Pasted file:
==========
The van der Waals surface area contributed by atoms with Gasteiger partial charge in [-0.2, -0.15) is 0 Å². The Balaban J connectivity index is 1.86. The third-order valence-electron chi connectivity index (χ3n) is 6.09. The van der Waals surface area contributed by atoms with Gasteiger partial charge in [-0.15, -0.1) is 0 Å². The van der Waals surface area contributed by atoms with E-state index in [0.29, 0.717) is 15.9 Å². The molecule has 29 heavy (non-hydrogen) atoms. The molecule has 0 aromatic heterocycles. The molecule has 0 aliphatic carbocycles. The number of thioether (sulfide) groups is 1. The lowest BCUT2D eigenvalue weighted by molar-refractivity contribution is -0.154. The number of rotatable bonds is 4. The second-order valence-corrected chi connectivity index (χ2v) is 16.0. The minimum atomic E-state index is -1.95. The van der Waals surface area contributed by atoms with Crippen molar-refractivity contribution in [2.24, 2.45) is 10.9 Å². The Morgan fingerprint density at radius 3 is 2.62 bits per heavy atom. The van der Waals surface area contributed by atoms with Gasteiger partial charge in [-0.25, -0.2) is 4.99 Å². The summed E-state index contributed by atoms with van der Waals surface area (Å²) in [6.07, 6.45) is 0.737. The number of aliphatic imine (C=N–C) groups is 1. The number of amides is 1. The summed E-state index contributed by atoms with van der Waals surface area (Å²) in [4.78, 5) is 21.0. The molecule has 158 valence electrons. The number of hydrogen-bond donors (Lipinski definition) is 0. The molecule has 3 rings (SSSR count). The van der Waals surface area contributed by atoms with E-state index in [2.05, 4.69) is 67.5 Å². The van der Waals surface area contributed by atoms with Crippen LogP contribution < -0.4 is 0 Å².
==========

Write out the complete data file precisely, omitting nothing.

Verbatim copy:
The van der Waals surface area contributed by atoms with Gasteiger partial charge in [-0.2, -0.15) is 0 Å². The Balaban J connectivity index is 1.86. The third-order valence-electron chi connectivity index (χ3n) is 6.09. The van der Waals surface area contributed by atoms with Gasteiger partial charge in [-0.15, -0.1) is 0 Å². The van der Waals surface area contributed by atoms with E-state index in [0.29, 0.717) is 15.9 Å². The molecule has 29 heavy (non-hydrogen) atoms. The molecule has 0 aromatic heterocycles. The molecule has 0 aliphatic carbocycles. The number of thioether (sulfide) groups is 1. The lowest BCUT2D eigenvalue weighted by molar-refractivity contribution is -0.154. The number of rotatable bonds is 4. The second-order valence-corrected chi connectivity index (χ2v) is 16.0. The minimum atomic E-state index is -1.95. The van der Waals surface area contributed by atoms with Crippen molar-refractivity contribution in [2.24, 2.45) is 10.9 Å². The Morgan fingerprint density at radius 3 is 2.62 bits per heavy atom. The van der Waals surface area contributed by atoms with Gasteiger partial charge in [-0.25, -0.2) is 4.99 Å². The summed E-state index contributed by atoms with van der Waals surface area (Å²) in [6.07, 6.45) is 0.737. The number of aliphatic imine (C=N–C) groups is 1. The number of amides is 1. The summed E-state index contributed by atoms with van der Waals surface area (Å²) in [4.78, 5) is 21.0. The molecule has 158 valence electrons. The number of hydrogen-bond donors (Lipinski definition) is 0. The molecule has 3 rings (SSSR count). The van der Waals surface area contributed by atoms with E-state index in [2.05, 4.69) is 67.5 Å². The van der Waals surface area contributed by atoms with Crippen LogP contribution < -0.4 is 0 Å².